Encyclopedia of Anti-Revisionism On-Line

Proletarian Unity League

A Lesson from Poland

First Published: As a flyer, September 1980.
Transcription, Editing and Markup: Paul Saba
Copyright: This work is in the Public Domain under the Creative Commons Common Deed. You can freely copy, distribute and display this work; as well as make derivative and commercial works. Please credit the Encyclopedia of Anti-Revisionism On-Line as your source, include the url to this work, and note any of the transcribers, editors & proofreaders above.

The 16,000 militant sit-down strikers of the Lenin Shipyard in Gdansk have given the world a vivid demonstration of the power that unity and determination can bring to the working-class movement. Most people in the U.S. took their side in this battle.

As the strike spread from factory to factory, hacked by Polish workers from the Baltic Coast to the Silesian coal mines, the Polish government moved from contemptuous dismissal, to arresting twenty-eight dissidents helping spread the word, to near collapse. As Soviet tanks remained ever ready to roll into Gdansk to crush the strike, we waited anxiously. A working class victory would, be a victory for all of Poland; a Soviet invasion could bring devastating defeat.

Our newspapers claim that the Polish workers are directing their movement against socialism and for what we already have achieved here in the U.S. Making similar claims, U.S. unions donated $120,000 to the Polish workers.

The words of Polish strikers give a different story. Some Polish workers use the phrase “red bourgeoisie” to describe the Polish ruling class. And the New York Times reported after interviewing a taxi driver, “He voiced no complaints, about Marxism, only its perversion.” (9-2-80). If working people really controlled Poland, why in the world would they need a general strike to force their demands on the government? In this strike movement, Polish workers are struggling against injustices of a system that looks a lot like capitalism and not a bit like socialism.

Who is “Catching Up” with Whom?

In Poland, the workers had to fight for the most minimal degree of democracy: trade unions separate from the government they work for. But we should also recognize that Polish workers are struggling for rights that go well beyond what we enjoy in the U.S.

The Polish workers are government employees; the Lenin Shipyard is a government enterprise. In the U.S. it is not. legal for government workers to strike; nor can a federal employee union call for, engage in, or even condone a strike, work stoppage or slowdown for any reason. If you want to know how this works out in practice, ask the Postal Workers whose strike in 1970 was broken by the National Guard. Or ask the 200 Postal Workers singled out for firing in 1978 when thousands struck “illegally” for a new contract. These workers deserve our support, just as we would have supported the Polish workers in the event of army occupation of the Gdansk work sites.

State and local employees face similar obstacles. They may have the right to form trade unions, but these unions are forbidden to exercise the most elementary rights of independent unions – for example, the right to strike for a contract. Even now, as tens of thousands of striking school teachers face fines and. imprisonment, where are the indignant politicians and the sympathetic reporters? Court injunctions backed up with the police are the usual answer when hospital workers or teachers try to do what we all just supported the Polish workers doing.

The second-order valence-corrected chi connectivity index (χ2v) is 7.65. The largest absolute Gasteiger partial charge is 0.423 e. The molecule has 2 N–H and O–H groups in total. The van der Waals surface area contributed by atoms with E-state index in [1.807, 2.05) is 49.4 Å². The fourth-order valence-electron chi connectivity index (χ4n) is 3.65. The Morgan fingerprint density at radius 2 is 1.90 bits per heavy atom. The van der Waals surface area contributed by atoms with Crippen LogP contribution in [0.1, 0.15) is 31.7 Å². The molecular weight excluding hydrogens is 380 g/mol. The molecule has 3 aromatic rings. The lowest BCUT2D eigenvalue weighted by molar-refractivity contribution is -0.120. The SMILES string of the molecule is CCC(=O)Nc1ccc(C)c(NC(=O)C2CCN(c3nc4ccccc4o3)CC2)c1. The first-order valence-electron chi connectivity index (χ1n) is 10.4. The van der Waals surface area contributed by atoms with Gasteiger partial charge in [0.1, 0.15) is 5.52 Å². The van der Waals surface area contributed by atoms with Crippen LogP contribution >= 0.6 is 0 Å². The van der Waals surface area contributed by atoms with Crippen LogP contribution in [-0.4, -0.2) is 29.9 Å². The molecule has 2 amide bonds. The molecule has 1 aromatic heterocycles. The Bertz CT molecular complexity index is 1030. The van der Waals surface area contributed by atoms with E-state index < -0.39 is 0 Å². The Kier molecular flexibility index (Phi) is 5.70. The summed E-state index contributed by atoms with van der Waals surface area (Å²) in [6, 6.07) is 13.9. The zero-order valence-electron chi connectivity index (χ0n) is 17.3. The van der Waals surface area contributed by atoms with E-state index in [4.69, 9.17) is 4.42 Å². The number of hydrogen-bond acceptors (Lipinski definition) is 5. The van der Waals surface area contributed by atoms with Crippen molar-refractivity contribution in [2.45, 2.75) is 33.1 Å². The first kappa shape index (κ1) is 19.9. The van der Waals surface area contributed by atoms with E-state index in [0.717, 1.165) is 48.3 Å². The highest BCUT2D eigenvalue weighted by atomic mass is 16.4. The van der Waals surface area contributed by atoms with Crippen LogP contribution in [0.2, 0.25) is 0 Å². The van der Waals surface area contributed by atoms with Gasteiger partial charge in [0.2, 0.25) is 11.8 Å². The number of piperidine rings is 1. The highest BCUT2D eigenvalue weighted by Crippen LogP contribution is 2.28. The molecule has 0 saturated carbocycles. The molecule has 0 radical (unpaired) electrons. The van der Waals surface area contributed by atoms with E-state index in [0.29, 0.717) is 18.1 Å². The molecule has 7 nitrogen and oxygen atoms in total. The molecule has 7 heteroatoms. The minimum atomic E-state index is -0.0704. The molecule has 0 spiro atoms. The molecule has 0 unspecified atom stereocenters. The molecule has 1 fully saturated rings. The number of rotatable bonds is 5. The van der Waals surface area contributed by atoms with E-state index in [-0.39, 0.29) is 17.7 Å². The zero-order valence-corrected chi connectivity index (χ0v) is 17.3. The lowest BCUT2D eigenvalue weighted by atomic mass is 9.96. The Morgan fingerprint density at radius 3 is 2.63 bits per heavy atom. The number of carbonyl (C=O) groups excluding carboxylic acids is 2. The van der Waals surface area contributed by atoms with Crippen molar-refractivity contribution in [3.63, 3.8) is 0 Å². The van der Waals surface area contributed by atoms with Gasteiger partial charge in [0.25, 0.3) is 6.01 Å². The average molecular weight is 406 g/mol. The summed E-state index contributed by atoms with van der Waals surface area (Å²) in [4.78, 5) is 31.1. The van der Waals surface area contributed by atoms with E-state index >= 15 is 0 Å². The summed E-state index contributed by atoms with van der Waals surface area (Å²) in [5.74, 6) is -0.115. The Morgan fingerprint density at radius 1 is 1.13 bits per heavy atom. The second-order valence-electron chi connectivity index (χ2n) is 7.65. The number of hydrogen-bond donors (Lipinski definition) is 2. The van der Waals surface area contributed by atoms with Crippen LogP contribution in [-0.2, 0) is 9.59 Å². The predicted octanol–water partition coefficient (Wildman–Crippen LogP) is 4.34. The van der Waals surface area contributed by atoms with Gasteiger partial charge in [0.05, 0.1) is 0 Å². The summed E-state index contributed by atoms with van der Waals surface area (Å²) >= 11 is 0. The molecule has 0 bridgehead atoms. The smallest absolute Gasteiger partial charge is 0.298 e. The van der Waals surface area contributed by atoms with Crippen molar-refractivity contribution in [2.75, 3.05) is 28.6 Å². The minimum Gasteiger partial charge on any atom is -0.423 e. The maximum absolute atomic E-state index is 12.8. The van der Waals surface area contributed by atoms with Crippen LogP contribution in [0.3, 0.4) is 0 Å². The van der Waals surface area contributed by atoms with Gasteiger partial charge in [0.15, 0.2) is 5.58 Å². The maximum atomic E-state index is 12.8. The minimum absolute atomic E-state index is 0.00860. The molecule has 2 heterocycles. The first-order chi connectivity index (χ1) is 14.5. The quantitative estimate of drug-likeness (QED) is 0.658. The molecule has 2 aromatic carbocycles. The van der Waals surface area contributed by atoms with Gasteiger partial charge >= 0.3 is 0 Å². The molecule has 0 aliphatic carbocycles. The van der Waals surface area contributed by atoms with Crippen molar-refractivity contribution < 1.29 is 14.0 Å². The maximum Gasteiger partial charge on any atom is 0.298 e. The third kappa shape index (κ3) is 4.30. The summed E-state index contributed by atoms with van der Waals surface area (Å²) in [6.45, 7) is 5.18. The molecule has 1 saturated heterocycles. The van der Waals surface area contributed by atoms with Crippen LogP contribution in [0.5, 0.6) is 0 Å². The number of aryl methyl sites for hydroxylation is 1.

The workers in Gdansk occupied their factories – they took them over so that no scabs could enter. Here in the U.S., we have not seen factory occupations since the heroic days of U.S. labor in the 1930’s, despite the fact that labor has been losing ground daily in its struggle. Here, as in Poland, only a determined working class and its leadership can win labor’s battles. J.P. Stevens workers, who have been trying to get a union in the Southern textile mills for so long now, have faced every abuse of power in the book. They too would deserve the cheers and respect of the U.S. people and the trade union movement if they chose to follow the Lenin Shipyard workers’ example.

Most of the twenty-one demands for which the Polish workers struck would not legally justify a strike in the United States. Federal labor laws sharply limit the right to strike to only those issues over which an employer must bargain. Many of the demands of the Polish workers – for example, calling for the release of all political prisoners – would not constitute legal grounds for strike here.

And if you look at some of the other demands raised you will see that the Polish workers were striking for many things we are not even close to obtaining in the U.S. Adequate daycare for all working mothers or three-year paid maternity leave might never be granted by U.S. employers short of a nation-wide struggle of the type just waged in Poland.

Workers in the U.S. were right to support the Polish strikers in their workplace occupations, in their demands for a better standard of living, and in their fight for greater political power. With continued recession and inflation we need to learn a few lessons from the workers of Poland. When you think about it, they have a more vital and powerful labor movement than we do.